Customising Your RMITCS Account

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Todo Chart (aka: How busy is Dylan?)


ZFS Timeline Forensics
Honours Thesis
BSDCan 2014 Presentation
ZFS/ZDB Plaso Parsers


C and C++
more notes...


Assorted little scripts and apps.
Commandline/Android ToDo list stored in a text file.
Android Apps
more software...

Game Mods

A Max Payne 2 mod - more realistic and deadly.
more mods...


C Helpdesk Resources
Customising Your CS Account
more RMITCS stuff...

Roleplaying Games

Shadowrun Notes(4th ed)
Heavy Gear Notes(2nd ed)
more RPG stuff...


Examples of my University work.


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Trombone slide position chart [PDF]
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I wrote this in 2002, and it hasn't been updated - there is a lot more information available at the real RMITCS support site.

This is mainly here for historical interest. Some of the tcsh stuff is still useful.

If there is a particular question you want answered, try the rmit.cs.general newsgroups. Thanks to those who gave suggestions and contributed examples.
My X, complete with Final Fantasy background and transparent aterms.

Preamble / Warning / Disclaimer

Modifying your startup scripts can prevent you from logging in. Before you perform any modifications, back up any files you are changing so you have a copy of the original. Also, you should comment out any stuff you don't want (for scripts by adding a hash at the start of the line) rather than deleting it. Don't change or modify anything you don't understand - read the man pages relating to any commands you want to take out or change.

If you do something nasty to your scripts you can probably log into NT or into a vanilla console and change it back. If you do something really bad to your account you will have to go to the helpdesk to get them to fix it.

I'm not going to be held responsible if you stuff something up, but if I'm in a good mood and haven't had any MA260/MA360 tests at 8:30 that day I will probably try to help you fix it. If you are having trouble with something try the man pages (remember that you can search for a keyword using 'man -k [keyword]') or post a message to the relevant newsgroups.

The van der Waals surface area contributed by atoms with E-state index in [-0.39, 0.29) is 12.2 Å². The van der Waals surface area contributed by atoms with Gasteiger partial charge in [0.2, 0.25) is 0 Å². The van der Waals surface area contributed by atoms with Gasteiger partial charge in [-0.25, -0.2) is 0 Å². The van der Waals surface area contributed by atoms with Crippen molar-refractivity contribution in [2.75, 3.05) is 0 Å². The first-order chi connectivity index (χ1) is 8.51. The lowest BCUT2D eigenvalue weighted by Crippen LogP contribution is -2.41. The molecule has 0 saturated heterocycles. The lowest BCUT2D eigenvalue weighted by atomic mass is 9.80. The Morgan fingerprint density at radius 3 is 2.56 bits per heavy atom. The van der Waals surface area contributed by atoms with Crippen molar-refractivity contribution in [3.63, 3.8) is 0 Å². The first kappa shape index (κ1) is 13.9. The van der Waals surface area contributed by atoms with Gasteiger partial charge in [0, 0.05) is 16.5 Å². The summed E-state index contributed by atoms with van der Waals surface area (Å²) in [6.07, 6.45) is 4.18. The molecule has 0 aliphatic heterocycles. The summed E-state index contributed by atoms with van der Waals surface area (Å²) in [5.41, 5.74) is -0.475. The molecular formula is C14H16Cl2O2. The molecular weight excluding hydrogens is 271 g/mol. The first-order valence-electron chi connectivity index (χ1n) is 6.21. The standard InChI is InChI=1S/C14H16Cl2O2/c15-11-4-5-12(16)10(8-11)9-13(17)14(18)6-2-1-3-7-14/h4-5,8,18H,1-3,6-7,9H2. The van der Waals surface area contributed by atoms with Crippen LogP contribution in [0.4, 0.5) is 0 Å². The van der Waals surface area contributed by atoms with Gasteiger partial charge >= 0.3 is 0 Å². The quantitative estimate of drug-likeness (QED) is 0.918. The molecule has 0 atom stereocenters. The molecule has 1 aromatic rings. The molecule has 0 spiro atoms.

Note that this is only current for 2002 and may change. You should make a backup copy of the default .login, .xsession and .cshrc files are in your home directory. Note that the .cshrc file sources "/usr/local/etc/Cshrc.default". X startup files are in "/usr/local/etc/xdm" and "/usr/local/etc/X11"

X windows

Editing your .xsession

All commands in your .xsession file are executed when you login to X. When editing your .xsession file, make sure you have a suitable hash-bang at the top (#!/bin/sh). The .xsession file must be executable, and you must explicitly run your chosen window manager in your .xsession with exec. A stuffed .xsession file will stop you from logging into X.

A .xsession template :


# comment 1


# comment 2


exec /usr/local/bin/X11/fvwm2

How do I change my X windows background?

The commands above can be typed in at the command line for the current session; to make this permanent you must create a .xsession and put it there (before the window manager). xv won't work with Portable Network Graphic (.PNG) files, but likes most other common formats. If you want to use a solid colour or a pattern instead of a picture, check out xsetroot. Note that xsetroot can also be used to change your pointer, etc.

From my old .xsession : /usr/local/bin/xv -max -smooth -rmode 5 -root -quit /home/d/dleigh/misc/wallpaper/br3_wallp.jpg

Can I get an accelerated mouse pointer in X?

The xset command can be used to accomplish this - "xset m [num1] [num2]" will multiply the mouse movement by num1 when it is moved by more than num2. Again, this will only work for the current session and must be placed in your .session file if you wish to have it on all the time.

From my .xsession : xset m 10 5 (Accelerates the mouse by 10 when I move it more than 5 pixels)

Shell Startup Scripts

How do I make a command execute each time I log in (or run xterm)?

Put the command in your .login file.

How do I change my default text editor (used in tin, etc)?

Put "setenv EDITOR [editor name]" in your .cshrc file. Using X editors here is not recommended.

From my .cshrc : setenv EDITOR vim

How do I stop my terminal beeping?

Include "set nobeep" at the end of your .cshrc file

Can I change my prompt to make it include some useful stuff, like the current directory, the time or whatever?

You will need to set your prompt by using a command of the form "set prompt = "[prompt]"" where [prompt] will be the text that forms your prompt. Make sure you put the double quotation marks around it.

You can include a number of escape characters (special strings which change the format or will be expanded to something useful), such as:

For example :

Note that the last one will be similar to the default MSDOS prompt (PROMPT = $P$G)

From my .cshrc : set prompt="%T %B%m%b\:%~%# " - The time, the machine I'm logged into in bold, my current working directory and a > character folowed by a space.

Vim (.vimrc)

Help is available in vim - type :help while in command mode. :help tutor will give you a 30 minute tutorial and :help options.txt will show a list and explanation of the options. My favourite .vimrc entries are below:

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